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Expert Opin Pharmacother. 2001 Sep;2(9):1367-82.

Oral contraceptives and mood.

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School of Medicine and Biomedical Sciences, SUNY Clinical Center, Buffalo 14215, USA.


The past 40 years of research on the mood and behavioural effects of combined oral contraceptives (OCs) have yielded inconclusive results due to dramatic changes in the compounds and to methodological flaws inherent in studies undertaken to assess the effects of OCs. Since the late 1960s, the dosages of oestrogen and progestin in marketed OCs significantly declined and novel progestins were developed to deliver higher levels of progestogenic activity with a lower risk of adverse oestrogenic and androgenic effects. This review evaluates controlled, comparative studies that have focused on the efficaciousness of OCs as treatment for premenstrual syndrome (PMS) and those examining whether OCs may cause negative mood. It is suggested that the mood and behavioural effects of OCs might be attributed to different progestin compounds and possibly, their oestrogen ratios. There is a great need for more longitudinal, randomised, placebo-controlled studies to further clarify the mood and behavioural effects of OCs.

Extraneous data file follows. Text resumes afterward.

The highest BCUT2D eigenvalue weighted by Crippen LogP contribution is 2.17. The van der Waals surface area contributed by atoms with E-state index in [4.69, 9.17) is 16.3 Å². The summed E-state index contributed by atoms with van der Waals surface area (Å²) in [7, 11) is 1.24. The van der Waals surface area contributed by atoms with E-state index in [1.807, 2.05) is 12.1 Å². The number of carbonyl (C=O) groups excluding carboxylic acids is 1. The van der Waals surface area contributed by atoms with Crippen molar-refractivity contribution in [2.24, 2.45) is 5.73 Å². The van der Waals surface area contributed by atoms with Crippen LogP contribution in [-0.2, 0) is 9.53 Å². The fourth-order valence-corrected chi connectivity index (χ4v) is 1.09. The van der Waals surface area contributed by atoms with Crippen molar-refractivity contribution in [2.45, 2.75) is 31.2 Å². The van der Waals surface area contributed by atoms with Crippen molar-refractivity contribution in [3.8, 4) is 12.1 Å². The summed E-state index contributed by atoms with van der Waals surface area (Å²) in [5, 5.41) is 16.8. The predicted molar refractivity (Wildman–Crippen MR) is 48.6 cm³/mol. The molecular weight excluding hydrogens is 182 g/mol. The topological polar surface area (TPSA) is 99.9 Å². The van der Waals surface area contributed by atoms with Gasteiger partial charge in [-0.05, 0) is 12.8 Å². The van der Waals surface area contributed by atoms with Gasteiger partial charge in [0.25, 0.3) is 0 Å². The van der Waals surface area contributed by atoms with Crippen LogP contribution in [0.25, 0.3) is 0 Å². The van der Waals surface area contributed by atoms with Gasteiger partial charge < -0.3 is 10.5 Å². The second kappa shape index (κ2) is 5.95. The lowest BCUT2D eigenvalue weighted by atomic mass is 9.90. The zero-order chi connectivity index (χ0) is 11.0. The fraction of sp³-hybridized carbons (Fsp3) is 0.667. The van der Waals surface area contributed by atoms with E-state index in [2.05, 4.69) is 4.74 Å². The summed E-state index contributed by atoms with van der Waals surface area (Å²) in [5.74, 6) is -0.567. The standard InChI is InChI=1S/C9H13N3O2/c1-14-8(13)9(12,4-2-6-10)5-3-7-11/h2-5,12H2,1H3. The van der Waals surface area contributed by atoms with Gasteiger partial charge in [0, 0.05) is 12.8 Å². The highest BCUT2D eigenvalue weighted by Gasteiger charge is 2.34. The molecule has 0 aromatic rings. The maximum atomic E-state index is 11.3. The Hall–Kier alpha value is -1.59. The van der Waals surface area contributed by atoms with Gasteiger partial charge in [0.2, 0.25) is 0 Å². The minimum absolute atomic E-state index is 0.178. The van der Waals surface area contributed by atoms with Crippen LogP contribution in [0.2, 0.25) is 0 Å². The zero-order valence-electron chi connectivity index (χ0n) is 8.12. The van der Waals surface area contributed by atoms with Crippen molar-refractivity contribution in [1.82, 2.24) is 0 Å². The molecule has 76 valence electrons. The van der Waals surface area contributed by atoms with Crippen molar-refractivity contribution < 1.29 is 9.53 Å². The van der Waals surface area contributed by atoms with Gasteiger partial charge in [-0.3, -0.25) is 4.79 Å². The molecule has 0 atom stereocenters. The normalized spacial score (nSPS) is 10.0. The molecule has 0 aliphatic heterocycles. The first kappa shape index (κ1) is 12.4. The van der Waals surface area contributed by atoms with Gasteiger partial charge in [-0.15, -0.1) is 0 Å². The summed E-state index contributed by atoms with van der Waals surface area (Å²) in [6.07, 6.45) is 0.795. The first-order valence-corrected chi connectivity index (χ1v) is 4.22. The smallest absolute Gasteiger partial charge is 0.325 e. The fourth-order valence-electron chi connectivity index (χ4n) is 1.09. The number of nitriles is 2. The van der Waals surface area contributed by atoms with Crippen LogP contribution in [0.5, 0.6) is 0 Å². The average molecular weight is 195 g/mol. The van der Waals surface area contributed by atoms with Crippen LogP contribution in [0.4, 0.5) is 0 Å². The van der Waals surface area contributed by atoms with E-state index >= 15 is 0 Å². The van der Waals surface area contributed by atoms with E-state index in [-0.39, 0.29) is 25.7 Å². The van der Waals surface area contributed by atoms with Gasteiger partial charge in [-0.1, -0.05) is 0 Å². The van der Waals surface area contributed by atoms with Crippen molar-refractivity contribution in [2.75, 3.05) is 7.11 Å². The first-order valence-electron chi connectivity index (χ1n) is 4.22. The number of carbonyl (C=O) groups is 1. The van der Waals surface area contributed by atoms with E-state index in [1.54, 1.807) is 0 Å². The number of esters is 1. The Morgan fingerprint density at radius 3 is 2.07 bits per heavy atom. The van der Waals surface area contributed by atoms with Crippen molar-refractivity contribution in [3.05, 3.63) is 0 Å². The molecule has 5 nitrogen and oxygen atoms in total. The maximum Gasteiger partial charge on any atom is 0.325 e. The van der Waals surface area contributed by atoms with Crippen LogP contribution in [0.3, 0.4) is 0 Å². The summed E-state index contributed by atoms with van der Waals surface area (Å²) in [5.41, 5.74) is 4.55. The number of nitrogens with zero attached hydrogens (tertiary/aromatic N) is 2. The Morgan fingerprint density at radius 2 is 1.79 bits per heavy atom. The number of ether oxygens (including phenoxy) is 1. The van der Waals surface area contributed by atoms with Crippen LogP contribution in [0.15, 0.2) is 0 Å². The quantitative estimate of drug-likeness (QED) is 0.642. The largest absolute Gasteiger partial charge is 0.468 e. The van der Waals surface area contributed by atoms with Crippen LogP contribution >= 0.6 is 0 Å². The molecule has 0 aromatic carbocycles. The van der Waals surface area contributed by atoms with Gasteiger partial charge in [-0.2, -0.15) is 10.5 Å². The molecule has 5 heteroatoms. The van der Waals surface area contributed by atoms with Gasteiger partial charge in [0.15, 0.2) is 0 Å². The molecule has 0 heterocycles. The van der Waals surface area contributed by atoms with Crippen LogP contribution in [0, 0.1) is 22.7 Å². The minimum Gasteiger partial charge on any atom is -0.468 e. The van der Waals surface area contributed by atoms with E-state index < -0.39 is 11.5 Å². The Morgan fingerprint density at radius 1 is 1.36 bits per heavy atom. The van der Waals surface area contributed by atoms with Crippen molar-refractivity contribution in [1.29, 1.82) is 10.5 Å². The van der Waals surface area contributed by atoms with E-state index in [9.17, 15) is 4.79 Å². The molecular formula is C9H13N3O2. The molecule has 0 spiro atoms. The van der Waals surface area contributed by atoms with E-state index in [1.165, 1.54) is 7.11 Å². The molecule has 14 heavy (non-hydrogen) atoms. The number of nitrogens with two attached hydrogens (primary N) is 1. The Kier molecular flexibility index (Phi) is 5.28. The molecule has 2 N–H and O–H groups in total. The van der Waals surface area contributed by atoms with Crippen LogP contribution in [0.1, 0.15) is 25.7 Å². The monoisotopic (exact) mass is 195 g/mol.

[Indexed for MEDLINE]

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